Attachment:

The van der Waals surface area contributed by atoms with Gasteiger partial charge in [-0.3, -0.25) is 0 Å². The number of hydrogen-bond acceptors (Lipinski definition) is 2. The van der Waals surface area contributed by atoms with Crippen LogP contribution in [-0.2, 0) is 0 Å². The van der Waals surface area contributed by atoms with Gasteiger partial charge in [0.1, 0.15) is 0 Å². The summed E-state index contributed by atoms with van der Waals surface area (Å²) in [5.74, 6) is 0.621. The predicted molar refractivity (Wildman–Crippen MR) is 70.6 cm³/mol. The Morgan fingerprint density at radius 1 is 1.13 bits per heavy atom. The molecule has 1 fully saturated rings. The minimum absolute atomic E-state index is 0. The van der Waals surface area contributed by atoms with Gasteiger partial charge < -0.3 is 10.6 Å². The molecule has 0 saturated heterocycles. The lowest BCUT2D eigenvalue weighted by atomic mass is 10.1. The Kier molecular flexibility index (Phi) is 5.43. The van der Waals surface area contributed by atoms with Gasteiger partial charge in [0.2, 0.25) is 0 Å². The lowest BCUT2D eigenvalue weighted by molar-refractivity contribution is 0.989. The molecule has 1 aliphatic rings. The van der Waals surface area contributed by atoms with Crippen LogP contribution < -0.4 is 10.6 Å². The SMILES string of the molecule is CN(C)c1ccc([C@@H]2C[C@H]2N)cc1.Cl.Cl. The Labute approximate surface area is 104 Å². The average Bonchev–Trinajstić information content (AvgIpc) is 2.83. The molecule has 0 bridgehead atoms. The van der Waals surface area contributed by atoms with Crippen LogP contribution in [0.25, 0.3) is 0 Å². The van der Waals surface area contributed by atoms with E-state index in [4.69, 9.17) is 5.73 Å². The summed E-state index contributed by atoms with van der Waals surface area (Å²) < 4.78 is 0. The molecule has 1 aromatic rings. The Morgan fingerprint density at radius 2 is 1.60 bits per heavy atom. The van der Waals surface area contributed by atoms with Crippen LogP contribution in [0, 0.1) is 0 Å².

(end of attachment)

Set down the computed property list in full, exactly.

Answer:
The van der Waals surface area contributed by atoms with Gasteiger partial charge in [-0.3, -0.25) is 0 Å². The number of hydrogen-bond acceptors (Lipinski definition) is 2. The van der Waals surface area contributed by atoms with Crippen LogP contribution in [-0.2, 0) is 0 Å². The van der Waals surface area contributed by atoms with Gasteiger partial charge in [0.1, 0.15) is 0 Å². The summed E-state index contributed by atoms with van der Waals surface area (Å²) in [5.74, 6) is 0.621. The predicted molar refractivity (Wildman–Crippen MR) is 70.6 cm³/mol. The Morgan fingerprint density at radius 1 is 1.13 bits per heavy atom. The molecule has 1 fully saturated rings. The minimum absolute atomic E-state index is 0. The van der Waals surface area contributed by atoms with Gasteiger partial charge < -0.3 is 10.6 Å². The molecule has 0 saturated heterocycles. The lowest BCUT2D eigenvalue weighted by atomic mass is 10.1. The Kier molecular flexibility index (Phi) is 5.43. The van der Waals surface area contributed by atoms with Gasteiger partial charge in [0.2, 0.25) is 0 Å². The lowest BCUT2D eigenvalue weighted by molar-refractivity contribution is 0.989. The molecule has 1 aliphatic rings. The van der Waals surface area contributed by atoms with Crippen LogP contribution < -0.4 is 10.6 Å². The SMILES string of the molecule is CN(C)c1ccc([C@@H]2C[C@H]2N)cc1.Cl.Cl. The Labute approximate surface area is 104 Å². The average Bonchev–Trinajstić information content (AvgIpc) is 2.83. The molecule has 0 bridgehead atoms. The van der Waals surface area contributed by atoms with Crippen LogP contribution in [0.25, 0.3) is 0 Å². The van der Waals surface area contributed by atoms with E-state index in [4.69, 9.17) is 5.73 Å². The summed E-state index contributed by atoms with van der Waals surface area (Å²) < 4.78 is 0. The molecule has 1 aromatic rings. The Morgan fingerprint density at radius 2 is 1.60 bits per heavy atom. The van der Waals surface area contributed by atoms with Crippen LogP contribution in [0, 0.1) is 0 Å².